The most basic is to store textbooks in digital formats and reduce the burden of heavy school bags. Apps: Educational ebook store Attano, whose eBook Reader lets users bookmark, highlight, and add notes and comments on PCs, tablets, and smartphones.

Assessment tools

Quizzes and tests can be built in, assignments can be sent out via email, students can engage in collaborative projects, scoring can be automated and performances tracked and updated — tasks that teachers usually do manually, leaving them little time to focus on actual teaching. Apps: Pearson’s MXTouch programme can be used by students, teachers and parents to track, monitor and automate progress, attendance as well as sync teacher-students tablets in class.

Study supplements

Tablets can be used to reinforce concepts visually and access study material to supplement class lessons. Class notes can also be accessed over email, eliminating the need to write copious pages of study notes in class instead of focussing on what the teacher in saying. Apps: Evernote makes classroom note taking easier. The Kindle app, with its massive library, helps students access vast amounts of supplementary reading material.

Regular syllabus updates

Traditional textbook updates and reprints are infrequent, inadequate, expensive and never error-free. However with etextbooks, content can be revised and updated continuously giving students accurate information topped with the latest examples and case studies.

Remote education

Since education content can be pre-loaded, use of tablets can also encourage distance learning models in India. With interactive tools, tablets can be used to support education for rural children. Videos, online tests and automated performance tracking have put new, exciting tools in the hands of educators and students alike allowing learning to take place outside the classroom. Apps: Magic Pencil by Enable Mobile Technologies is a tablet-based solution targeted at India’s $10 billion higher education and distance learning market.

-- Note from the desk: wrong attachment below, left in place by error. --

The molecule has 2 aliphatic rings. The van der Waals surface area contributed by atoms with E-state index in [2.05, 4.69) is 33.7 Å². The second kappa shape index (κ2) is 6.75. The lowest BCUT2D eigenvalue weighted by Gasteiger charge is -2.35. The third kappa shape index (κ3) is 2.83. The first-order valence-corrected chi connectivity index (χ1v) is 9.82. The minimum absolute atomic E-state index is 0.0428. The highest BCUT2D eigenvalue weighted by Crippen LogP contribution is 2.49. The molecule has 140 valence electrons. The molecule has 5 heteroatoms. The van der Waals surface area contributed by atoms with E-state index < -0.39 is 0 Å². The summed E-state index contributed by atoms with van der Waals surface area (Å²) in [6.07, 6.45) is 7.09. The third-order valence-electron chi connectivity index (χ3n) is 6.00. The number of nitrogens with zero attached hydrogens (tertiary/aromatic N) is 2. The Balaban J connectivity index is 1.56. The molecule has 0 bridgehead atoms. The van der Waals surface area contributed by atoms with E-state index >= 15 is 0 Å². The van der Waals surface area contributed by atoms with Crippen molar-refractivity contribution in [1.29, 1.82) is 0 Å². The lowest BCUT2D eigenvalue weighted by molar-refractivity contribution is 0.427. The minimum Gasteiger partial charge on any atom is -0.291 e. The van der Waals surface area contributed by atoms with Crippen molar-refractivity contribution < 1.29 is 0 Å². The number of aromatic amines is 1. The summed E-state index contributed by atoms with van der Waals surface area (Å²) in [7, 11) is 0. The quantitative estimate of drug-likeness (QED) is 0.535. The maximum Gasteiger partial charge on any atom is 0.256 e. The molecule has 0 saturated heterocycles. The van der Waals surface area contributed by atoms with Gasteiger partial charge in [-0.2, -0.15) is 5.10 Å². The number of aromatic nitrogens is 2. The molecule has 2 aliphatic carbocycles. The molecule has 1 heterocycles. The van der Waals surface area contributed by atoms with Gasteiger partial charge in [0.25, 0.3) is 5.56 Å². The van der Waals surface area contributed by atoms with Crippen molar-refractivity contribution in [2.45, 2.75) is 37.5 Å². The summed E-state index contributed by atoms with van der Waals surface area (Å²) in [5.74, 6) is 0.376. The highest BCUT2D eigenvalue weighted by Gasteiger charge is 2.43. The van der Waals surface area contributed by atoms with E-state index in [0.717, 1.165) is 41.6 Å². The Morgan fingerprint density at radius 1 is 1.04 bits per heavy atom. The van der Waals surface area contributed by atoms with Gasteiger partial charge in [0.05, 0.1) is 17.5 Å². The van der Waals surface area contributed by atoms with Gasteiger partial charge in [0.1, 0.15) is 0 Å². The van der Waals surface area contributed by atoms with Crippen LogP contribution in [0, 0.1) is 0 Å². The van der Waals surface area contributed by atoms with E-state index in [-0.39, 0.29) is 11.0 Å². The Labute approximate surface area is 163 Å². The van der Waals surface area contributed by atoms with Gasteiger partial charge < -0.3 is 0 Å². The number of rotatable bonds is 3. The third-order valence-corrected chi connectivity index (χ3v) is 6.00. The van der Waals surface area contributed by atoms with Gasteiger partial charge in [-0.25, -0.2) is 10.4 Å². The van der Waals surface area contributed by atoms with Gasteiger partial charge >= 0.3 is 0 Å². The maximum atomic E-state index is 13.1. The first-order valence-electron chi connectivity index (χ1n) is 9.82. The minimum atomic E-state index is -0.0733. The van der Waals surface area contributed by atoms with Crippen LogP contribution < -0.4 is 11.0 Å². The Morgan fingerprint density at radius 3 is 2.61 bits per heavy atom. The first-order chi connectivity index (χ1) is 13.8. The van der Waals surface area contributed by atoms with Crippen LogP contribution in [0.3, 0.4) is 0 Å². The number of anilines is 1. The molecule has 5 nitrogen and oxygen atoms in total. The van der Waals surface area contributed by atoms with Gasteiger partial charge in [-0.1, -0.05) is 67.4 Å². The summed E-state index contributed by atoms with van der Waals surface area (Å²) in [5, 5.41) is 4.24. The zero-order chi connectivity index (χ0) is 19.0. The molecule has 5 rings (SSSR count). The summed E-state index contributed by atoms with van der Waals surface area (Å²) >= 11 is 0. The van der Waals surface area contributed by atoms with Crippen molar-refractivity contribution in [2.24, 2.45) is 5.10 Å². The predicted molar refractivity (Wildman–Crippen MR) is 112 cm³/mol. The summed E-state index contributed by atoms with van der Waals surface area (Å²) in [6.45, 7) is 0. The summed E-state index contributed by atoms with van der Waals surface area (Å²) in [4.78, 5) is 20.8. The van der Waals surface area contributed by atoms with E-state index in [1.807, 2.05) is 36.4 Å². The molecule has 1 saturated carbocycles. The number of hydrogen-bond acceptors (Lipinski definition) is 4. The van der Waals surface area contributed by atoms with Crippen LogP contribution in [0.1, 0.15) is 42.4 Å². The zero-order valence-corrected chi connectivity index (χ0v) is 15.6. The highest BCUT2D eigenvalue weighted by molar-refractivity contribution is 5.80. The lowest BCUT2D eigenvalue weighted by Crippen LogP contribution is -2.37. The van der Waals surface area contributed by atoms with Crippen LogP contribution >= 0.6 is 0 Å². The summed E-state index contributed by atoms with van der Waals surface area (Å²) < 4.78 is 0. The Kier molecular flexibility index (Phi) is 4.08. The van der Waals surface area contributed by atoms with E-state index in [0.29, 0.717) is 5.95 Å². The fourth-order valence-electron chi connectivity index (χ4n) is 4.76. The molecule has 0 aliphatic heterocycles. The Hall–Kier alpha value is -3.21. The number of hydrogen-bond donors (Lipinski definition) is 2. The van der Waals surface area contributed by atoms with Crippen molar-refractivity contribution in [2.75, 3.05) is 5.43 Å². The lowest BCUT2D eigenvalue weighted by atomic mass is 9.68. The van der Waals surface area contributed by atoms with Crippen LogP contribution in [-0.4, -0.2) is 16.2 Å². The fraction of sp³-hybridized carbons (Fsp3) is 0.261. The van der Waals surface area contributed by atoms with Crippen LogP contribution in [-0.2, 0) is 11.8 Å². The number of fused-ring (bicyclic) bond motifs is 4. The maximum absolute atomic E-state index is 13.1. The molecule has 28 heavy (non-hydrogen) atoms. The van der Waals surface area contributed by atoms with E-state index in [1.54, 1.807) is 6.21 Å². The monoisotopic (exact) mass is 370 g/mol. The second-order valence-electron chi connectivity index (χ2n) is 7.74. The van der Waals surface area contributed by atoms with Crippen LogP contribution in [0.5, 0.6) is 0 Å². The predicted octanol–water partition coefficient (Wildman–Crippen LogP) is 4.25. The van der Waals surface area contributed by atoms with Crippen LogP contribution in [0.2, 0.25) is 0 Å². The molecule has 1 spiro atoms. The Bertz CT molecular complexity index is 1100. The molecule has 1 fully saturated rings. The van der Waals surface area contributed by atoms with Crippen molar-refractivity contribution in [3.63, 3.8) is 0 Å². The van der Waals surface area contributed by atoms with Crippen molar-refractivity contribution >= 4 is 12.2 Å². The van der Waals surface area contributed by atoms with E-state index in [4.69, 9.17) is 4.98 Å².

Opportunities

Although the increasing use of tablets as educational devices is seen mostly in the private education segment, the Indian government’s low-cost Aakash 2 tablet ensures that poorer students have equal access to technology-enabled learning. State governments are also introducing PC distribution schemes for students in government schools. Just recently, over 15,000 students in Goa were given free PCs as part of the state government’s scheme to promote digital learning.

With increasing acceptance and usage of tablet PCs in the education and enterprise sectors, global research firm TechSci Research expects the Indian tablet PC market to cross a $2 billion in revenues this year.

However, there is still a long way to go before we can put a tablet in the hands of every student in the country. There are approximately over 257 million students in India, but very few actually have access to, and are able to use ICT-based learning tools.

The stumbling blocks are many: Low PC penetration across the country; lack of connectivity in remote areas; lack of qualified teachers, and awareness on how to implement novel technology-aided learning; lack of appropriate IT infrastructure; cultural barriers, like where the teacher is considered the subject expert; and financial constraints compounded with the lack of family awareness.

However, as per the planning commission, India will spend upwards of Rs 4.13 trillion on higher education alone in the next five years. With this increased government focus on education, the market is poised to grow further. Also, the National IT policy, which envisions making at least one member from every family e-literate, will also push up the demand for computing devices.

Clearly, technology has induced a crucial change in the Indian education system and has the potential to innovate in a way that will better the future of millions of students.